On 11 May, Council will have a preparatory meeting for the 5th Joint Retreat and 13th Annual Joint Consultative Meeting of the PSC and the European Union (EU) Political and Security Commission (EUPSC). It is to be recalled that the 5th Joint Retreat and 13th Annual Joint Consultative Meeting were originally planned to take place in late 2021 but got postponed into 2022.

From 12 to 15 May, training of CoE is planned to be conducted. The training is expected to strengthen the capacity of the CoE in discharging its mandate.

On 17 May, Council will convene an open session on Living Together in Peace, a theme which has formed part of Council’s annual agenda since the 891st session which first addressed the theme. The last time Council addressed the theme was at its 995th session of 13 May 2021 where it expressed concern over the persistence of violent conflicts, the resurgence of hate speech and increase of religious intolerance, radicalization and extremism. At the forthcoming session, Council may reiterate its call for member States to respond to these and other challenges to peace and security in the continent by addressing their underlying root causes.

The next session, scheduled for 18 May, will be committed to a briefing on disarmament and control of illicit small arms and light weapons (SALW) in Africa. The last time Council convened a session on illicit proliferation and trafficking of SALW was at its 860th meeting held on 18 July 2019.  The session serves as an opportunity follow up on the status of implementation of the request made at its 1011th session for the Chairperson of the AU Commission to conduct an assessment on illicit flow of arms in the central African region and submit to Council as soon as possible. In addition, it may follow up on the request made at its 1040th session, for the Commission to conduct the second phase of the Mapping Study on SALW, with a particular focus on the link between illicit arms flow and terrorism and transnational crimes in the continent.

Council will also receive a briefing on civil-military relations as a factor for peace and security in Africa, as a second agenda item of the session on 18 May. This would be the first time for Council to convene a session committed to this specific issue. The resurgence of unconstitutional change of governments (UCG) noted in the continent throughout 2021 and into early 2022 is one of the factors that have inspired the planned session on this particular topic. It is to be recalled that at its various sessions addressing UCG in concerned member States, Council has repeatedly stressed the importance of military non-intervention in politics. In terms of addressing military coups in particular and the fracturing of militaries leading to armed conflicts, the focus on civil-military relationship draws attention to the issues of the politicization of the military by politicians for their narrow political ends, thereby inducing the interest of the military to interfere in politics, the professionalism of the military in terms of, among others, adherence to code of conduct and respect for human rights and international humanitarian law and its constitutional obligations.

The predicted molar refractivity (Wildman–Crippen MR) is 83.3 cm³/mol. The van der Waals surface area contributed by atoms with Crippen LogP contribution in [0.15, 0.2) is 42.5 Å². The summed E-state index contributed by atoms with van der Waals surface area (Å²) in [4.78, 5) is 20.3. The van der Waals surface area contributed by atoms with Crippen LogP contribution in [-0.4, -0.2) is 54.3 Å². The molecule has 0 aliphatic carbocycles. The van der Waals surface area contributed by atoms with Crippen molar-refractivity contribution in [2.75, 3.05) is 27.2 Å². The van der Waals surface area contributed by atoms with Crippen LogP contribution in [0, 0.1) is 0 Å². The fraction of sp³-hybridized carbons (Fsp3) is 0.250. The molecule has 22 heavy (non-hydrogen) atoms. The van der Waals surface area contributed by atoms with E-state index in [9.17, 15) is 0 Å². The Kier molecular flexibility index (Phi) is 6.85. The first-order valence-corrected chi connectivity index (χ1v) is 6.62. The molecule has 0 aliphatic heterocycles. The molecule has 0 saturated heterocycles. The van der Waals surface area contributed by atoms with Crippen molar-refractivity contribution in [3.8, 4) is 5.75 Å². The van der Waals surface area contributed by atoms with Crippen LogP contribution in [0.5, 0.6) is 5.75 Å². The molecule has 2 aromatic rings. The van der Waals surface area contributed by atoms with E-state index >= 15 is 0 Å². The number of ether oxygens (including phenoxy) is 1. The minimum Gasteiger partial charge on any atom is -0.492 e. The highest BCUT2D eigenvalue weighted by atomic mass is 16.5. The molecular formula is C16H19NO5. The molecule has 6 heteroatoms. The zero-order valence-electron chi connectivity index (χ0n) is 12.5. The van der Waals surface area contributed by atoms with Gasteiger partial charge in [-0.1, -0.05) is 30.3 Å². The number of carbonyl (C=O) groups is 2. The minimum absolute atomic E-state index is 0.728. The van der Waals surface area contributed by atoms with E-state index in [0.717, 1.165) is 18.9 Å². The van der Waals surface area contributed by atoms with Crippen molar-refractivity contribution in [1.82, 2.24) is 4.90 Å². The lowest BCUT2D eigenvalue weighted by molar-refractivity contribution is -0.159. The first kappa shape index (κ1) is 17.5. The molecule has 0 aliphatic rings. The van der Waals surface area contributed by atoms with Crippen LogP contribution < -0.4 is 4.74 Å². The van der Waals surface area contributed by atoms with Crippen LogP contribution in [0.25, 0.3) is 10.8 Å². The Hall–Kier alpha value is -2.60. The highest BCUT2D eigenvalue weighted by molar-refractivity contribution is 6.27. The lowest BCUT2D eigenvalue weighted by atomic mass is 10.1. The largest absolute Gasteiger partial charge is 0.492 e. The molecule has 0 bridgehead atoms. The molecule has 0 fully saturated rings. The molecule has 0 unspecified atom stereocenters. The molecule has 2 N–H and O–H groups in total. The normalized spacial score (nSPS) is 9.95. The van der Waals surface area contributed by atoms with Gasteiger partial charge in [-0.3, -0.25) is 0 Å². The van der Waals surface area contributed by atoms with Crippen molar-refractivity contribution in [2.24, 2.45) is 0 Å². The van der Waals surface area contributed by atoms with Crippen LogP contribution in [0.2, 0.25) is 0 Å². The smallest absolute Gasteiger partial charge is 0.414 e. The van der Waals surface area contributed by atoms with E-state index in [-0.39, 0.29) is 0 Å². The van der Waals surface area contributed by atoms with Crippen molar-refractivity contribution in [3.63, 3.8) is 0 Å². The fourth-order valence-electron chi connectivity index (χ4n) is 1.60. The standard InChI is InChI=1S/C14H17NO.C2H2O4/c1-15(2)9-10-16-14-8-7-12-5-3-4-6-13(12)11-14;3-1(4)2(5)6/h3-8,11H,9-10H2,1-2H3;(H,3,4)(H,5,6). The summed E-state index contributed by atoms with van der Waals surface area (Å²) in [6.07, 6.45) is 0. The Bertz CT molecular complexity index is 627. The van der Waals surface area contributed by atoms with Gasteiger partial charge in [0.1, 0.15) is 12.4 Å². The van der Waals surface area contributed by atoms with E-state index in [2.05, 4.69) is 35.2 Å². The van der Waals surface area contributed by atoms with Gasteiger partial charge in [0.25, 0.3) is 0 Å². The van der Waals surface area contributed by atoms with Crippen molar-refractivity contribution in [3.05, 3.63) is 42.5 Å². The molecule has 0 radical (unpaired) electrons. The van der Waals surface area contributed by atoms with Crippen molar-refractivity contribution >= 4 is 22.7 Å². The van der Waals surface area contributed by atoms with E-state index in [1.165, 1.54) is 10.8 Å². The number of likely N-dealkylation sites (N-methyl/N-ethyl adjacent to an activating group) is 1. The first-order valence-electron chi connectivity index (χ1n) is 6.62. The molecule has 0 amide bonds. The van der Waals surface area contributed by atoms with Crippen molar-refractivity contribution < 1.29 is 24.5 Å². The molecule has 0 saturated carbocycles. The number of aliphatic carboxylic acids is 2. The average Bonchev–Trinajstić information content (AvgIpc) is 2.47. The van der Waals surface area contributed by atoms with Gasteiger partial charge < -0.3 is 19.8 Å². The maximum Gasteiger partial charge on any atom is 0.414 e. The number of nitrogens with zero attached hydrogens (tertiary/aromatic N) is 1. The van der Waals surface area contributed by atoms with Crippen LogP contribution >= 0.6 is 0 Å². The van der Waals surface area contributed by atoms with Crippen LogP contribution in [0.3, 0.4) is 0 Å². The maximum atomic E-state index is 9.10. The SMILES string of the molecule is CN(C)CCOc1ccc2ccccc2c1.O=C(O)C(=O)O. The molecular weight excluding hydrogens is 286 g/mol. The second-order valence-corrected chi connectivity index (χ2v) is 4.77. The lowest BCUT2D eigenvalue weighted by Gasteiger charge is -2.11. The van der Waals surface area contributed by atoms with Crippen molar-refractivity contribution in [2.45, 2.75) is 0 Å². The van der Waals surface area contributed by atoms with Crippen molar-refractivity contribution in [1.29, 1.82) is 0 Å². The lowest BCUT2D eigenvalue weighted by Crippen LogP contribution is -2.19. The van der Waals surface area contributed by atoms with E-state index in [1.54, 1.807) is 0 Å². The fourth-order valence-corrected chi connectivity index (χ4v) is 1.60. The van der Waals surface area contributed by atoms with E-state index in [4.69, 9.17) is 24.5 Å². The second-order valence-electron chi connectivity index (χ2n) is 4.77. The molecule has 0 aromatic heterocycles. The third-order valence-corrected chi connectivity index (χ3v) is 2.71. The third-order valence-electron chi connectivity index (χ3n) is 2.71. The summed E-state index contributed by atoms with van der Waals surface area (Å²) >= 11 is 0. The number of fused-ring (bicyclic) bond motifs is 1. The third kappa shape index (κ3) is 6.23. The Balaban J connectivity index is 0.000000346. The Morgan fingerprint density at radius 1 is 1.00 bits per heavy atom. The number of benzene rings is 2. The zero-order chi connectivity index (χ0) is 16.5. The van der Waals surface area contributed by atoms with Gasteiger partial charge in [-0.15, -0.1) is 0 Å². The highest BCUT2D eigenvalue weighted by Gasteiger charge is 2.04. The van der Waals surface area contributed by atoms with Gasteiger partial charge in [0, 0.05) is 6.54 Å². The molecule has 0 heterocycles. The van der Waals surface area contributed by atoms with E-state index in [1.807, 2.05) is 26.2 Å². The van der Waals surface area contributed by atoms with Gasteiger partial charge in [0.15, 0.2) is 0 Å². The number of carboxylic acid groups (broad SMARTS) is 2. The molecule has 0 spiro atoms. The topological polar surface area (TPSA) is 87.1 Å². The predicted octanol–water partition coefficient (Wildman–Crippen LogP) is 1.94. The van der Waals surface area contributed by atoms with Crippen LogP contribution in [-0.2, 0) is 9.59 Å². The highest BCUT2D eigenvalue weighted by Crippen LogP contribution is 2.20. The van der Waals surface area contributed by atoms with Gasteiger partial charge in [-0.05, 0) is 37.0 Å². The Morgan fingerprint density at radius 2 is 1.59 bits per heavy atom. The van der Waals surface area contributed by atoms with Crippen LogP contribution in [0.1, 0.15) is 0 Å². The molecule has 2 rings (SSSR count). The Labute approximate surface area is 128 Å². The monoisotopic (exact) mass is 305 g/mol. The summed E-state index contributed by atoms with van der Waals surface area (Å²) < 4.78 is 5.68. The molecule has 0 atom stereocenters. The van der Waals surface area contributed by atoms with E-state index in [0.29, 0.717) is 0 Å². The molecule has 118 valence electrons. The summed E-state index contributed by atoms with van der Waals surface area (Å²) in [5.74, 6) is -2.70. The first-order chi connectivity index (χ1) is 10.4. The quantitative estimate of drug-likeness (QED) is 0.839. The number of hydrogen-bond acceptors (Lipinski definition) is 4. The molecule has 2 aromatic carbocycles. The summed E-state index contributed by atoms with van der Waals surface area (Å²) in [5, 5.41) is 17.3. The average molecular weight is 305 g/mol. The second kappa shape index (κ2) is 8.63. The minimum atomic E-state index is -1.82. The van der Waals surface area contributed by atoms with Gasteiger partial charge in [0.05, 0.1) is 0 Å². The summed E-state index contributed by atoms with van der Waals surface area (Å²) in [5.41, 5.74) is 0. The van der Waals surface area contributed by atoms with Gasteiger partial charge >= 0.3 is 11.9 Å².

The PSC MSC will also be meeting on 19 May to conduct an evaluation of the functioning, proposed structure and capacity of the Continental Logistics Base in Douala, Cameroon. The operationalization of the African Standby Force and the status of the CLB are among the major issues on which the MSC has been engaged in over the years.

On 28 May, the AU Extraordinary Summit on terrorism and unconstitutional changes of regime in Africa will be held in Malabo, Equatorial Guinea in line with Assembly/AU/Dec. 828(XXXV).

The last session planned to take place on 31 May will be an update on the situation in the Lake Chad Basin (LCB). The session presents an opportunity for the PSC to consider the various security threats and humanitarian situation in the region.  In addition, Council may be updated on the challenges and progresses experienced in the implementation of the Regional Strategy for the Stabilization, Recovery and Resilience of the Boko Haram affected areas of the LCB, since its 1010th session when it was last briefed on the implementation status of the Regional Strategy.

On 31 May, Council will also brief the Permanent Representatives Committee (PRC) on its activities conducted during the month.

Council’s provisional programme of work for the month also envisages in footnote, consultations between the PSC Chair and the President of the UN Security Council for the month, on a date to be determined.